Missing Downton Abbey? Helen Simonson’s The Summer Before the War can fill the void. Like the PBS series, the story begins in rural England before the start of World War I. In the small town of Rye, Beatrice Nash arrives as the new Latin teacher. The cosmopolitan, independent Beatrice struggles to fit in among the usual mix of landed gentry, striving bourgeois and good-hearted, working-class folk.
Beatrice is an avowed spinster (yes, this is the type of novel in which young women avow their spinsterhood), but the opening pages make clear that this situation won’t last. In fact, so much becomes obvious so early on that the reader starts to lose patience. Beyond a certain point, love that’s blind begins to appear a bit brainless as well.
For example, how does it take more than 300 pages for an otherwise intelligent and self-aware young woman to realize “with some surprise” that “a small flame of jealousy burned” when her scholarly soulmate reveals his engagement? And would a curmudgeonly-though-lovable matron who outwits every village nemesis have “no clear picture” of what “moral failings” her artistic bachelor nephew might be accused of? (Dame Maggie Smith, call your agent — but demand a rewrite.)
On the other hand, surgeon’s daughter Lucy Ramsey realizes what’s what from the moment she first sets eyes on Beatrice, but they don’t encounter each other enough for sparks to fly from their romantic rivalry. At the opposite end of the social spectrum, a Gypsy matriarch and her extended family share Lucy’s astuteness, though their concerns are different. Mrs. Stokes and her descendants are clairvoyant in the literal sense; they can be counted on to see clearly what the rest of Rye chooses to remain blind to.
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If The Summer Before the War were translated to the small screen, large segments would be filmed in that gauzy haze that obscures certain details. What used to be called “bohemian” sexual behavior takes place off the page, in the privacy of wooded gardens or — even more suitably — on artistic pilgrimages to Italy. (As Rye’s mayor states about the hazards of foreign influence: “Unfortunate to expose one’s wife to so many years abroad, where the minor laxities of character might be encouraged.”)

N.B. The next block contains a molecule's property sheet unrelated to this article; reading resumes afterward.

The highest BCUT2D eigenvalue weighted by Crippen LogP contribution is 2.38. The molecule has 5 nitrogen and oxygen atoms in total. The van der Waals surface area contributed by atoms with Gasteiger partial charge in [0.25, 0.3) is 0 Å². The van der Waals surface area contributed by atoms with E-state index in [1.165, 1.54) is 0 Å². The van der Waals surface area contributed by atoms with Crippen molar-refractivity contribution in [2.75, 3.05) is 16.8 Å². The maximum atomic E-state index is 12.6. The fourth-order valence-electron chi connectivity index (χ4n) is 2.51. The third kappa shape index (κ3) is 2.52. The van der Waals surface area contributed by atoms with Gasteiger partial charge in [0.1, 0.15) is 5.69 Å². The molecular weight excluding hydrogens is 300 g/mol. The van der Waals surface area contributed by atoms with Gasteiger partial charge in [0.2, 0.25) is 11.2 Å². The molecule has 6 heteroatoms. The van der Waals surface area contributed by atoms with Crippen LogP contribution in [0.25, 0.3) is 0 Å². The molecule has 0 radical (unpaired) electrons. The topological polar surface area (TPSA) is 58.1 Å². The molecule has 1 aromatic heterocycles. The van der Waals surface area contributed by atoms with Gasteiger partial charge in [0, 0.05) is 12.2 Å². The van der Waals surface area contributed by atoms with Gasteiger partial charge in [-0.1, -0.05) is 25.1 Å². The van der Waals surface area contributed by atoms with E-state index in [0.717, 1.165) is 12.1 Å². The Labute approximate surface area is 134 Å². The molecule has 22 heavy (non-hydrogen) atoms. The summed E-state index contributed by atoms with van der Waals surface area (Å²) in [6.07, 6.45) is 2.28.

But as Rye prepares to send its young men off to war (and some older ones), the war comes to Rye in the form of Belgian refugees. When the mayor urges the townspeople to “bring relief and succor to tens of thousands of our poor, innocent Belgian brethren,” the discussion ends with a plan to “fetch perhaps ten or twelve suitable refugees to begin with.”
The refugees fare better than some local dachshunds, who have stones thrown at them because of their German origins and are eventually renamed “Freedom Hounds.”
In bucolic England, these prejudices and cruelties can often be overcome by strong tea and a few sympathetic allies. When the scene shifts to the trenches of France, the contrast with the novel’s earlier mood proves powerful. Social distinctions that seemed part of village life prove deadly, and the idea of “class warfare” takes on new meaning.
Simonson’s debut novel, Major Pettigrew’s Last Stand, was often referred to as a romantic comedy, though it also tackled some less idyllic aspects of picturesque English village life. The Summer Before the War is a more sober undertaking. Its last page finds Beatrice reflecting on “a scene she knew no writer would ever capture well enough that men might cease to war … the milk white of the gravestones, and the pink roses vivid against the new-cropped grass.”
The Summer Before the War would be easy to categorize as a charming English village novel — as it mostly is. But its ending makes it more than just a cozy read.. Simonson begins each of the book’s sections with an epigraph. For the epilogue, she could have chosen a line from Beatrice’s beloved Aeneid: “It may be that in the future you will be helped by remembering the past.”
Gigi Lehman is a freelance writer and editor in San Antonio.